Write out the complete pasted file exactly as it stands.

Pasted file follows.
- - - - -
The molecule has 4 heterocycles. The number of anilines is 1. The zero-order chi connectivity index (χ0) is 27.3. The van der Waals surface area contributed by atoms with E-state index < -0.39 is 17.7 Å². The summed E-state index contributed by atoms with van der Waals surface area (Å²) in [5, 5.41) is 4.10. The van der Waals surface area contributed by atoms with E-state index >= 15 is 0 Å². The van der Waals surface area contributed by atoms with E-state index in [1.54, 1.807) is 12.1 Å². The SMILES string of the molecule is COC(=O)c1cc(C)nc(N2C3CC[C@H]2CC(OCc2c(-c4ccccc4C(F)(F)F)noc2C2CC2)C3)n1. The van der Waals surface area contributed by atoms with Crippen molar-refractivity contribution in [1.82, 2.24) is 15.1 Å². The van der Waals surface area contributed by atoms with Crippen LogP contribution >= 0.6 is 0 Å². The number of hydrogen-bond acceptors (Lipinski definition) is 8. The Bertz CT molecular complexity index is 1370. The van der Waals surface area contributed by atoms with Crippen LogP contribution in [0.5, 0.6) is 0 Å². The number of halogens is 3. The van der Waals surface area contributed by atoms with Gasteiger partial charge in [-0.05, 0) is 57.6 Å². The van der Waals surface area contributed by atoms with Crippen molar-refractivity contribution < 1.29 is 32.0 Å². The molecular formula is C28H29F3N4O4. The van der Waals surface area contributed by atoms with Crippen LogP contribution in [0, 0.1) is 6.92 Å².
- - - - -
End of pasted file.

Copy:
The molecule has 4 heterocycles. The number of anilines is 1. The zero-order chi connectivity index (χ0) is 27.3. The van der Waals surface area contributed by atoms with E-state index < -0.39 is 17.7 Å². The summed E-state index contributed by atoms with van der Waals surface area (Å²) in [5, 5.41) is 4.10. The van der Waals surface area contributed by atoms with E-state index >= 15 is 0 Å². The van der Waals surface area contributed by atoms with E-state index in [1.54, 1.807) is 12.1 Å². The SMILES string of the molecule is COC(=O)c1cc(C)nc(N2C3CC[C@H]2CC(OCc2c(-c4ccccc4C(F)(F)F)noc2C2CC2)C3)n1. The van der Waals surface area contributed by atoms with Crippen molar-refractivity contribution in [1.82, 2.24) is 15.1 Å². The van der Waals surface area contributed by atoms with Crippen LogP contribution >= 0.6 is 0 Å². The number of hydrogen-bond acceptors (Lipinski definition) is 8. The Bertz CT molecular complexity index is 1370. The van der Waals surface area contributed by atoms with Crippen LogP contribution in [0.5, 0.6) is 0 Å². The number of halogens is 3. The van der Waals surface area contributed by atoms with Gasteiger partial charge in [-0.05, 0) is 57.6 Å². The van der Waals surface area contributed by atoms with Crippen molar-refractivity contribution < 1.29 is 32.0 Å². The molecular formula is C28H29F3N4O4. The van der Waals surface area contributed by atoms with Crippen LogP contribution in [0, 0.1) is 6.92 Å².